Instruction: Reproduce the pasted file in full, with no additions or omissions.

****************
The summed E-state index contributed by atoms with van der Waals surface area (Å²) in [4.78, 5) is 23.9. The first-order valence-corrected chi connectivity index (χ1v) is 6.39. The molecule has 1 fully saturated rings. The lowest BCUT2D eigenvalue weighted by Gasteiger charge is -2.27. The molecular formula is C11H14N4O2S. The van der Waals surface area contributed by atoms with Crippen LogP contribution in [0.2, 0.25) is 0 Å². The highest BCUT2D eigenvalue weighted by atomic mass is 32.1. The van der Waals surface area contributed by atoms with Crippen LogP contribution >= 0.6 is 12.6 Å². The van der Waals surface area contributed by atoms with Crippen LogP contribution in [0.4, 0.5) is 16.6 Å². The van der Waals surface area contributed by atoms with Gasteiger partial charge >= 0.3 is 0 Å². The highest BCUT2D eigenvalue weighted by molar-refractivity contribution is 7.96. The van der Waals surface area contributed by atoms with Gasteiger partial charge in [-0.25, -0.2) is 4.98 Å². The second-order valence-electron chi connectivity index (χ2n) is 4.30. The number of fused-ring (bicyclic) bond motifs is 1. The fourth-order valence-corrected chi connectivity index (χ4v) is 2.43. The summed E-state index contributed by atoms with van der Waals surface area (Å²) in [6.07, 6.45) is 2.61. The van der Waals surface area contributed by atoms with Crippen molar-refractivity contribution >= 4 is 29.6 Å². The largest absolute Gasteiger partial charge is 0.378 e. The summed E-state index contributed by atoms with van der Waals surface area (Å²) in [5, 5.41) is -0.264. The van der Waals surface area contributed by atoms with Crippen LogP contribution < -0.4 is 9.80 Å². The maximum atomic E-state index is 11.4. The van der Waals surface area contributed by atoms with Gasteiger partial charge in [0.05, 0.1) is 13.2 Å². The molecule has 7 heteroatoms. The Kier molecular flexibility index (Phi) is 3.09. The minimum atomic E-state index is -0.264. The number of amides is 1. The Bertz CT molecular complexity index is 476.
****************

The summed E-state index contributed by atoms with van der Waals surface area (Å²) in [4.78, 5) is 23.9. The first-order valence-corrected chi connectivity index (χ1v) is 6.39. The molecule has 1 fully saturated rings. The lowest BCUT2D eigenvalue weighted by Gasteiger charge is -2.27. The molecular formula is C11H14N4O2S. The van der Waals surface area contributed by atoms with Crippen LogP contribution in [0.2, 0.25) is 0 Å². The highest BCUT2D eigenvalue weighted by atomic mass is 32.1. The van der Waals surface area contributed by atoms with Crippen LogP contribution >= 0.6 is 12.6 Å². The van der Waals surface area contributed by atoms with Crippen LogP contribution in [0.4, 0.5) is 16.6 Å². The van der Waals surface area contributed by atoms with Gasteiger partial charge >= 0.3 is 0 Å². The highest BCUT2D eigenvalue weighted by molar-refractivity contribution is 7.96. The van der Waals surface area contributed by atoms with Gasteiger partial charge in [-0.25, -0.2) is 4.98 Å². The second-order valence-electron chi connectivity index (χ2n) is 4.30. The number of fused-ring (bicyclic) bond motifs is 1. The fourth-order valence-corrected chi connectivity index (χ4v) is 2.43. The summed E-state index contributed by atoms with van der Waals surface area (Å²) in [6.07, 6.45) is 2.61. The van der Waals surface area contributed by atoms with Crippen molar-refractivity contribution >= 4 is 29.6 Å². The largest absolute Gasteiger partial charge is 0.378 e. The summed E-state index contributed by atoms with van der Waals surface area (Å²) in [5, 5.41) is -0.264. The van der Waals surface area contributed by atoms with Crippen LogP contribution < -0.4 is 9.80 Å². The maximum atomic E-state index is 11.4. The van der Waals surface area contributed by atoms with Gasteiger partial charge in [0.05, 0.1) is 13.2 Å². The molecule has 7 heteroatoms. The Kier molecular flexibility index (Phi) is 3.09. The minimum atomic E-state index is -0.264. The number of amides is 1. The Bertz CT molecular complexity index is 476.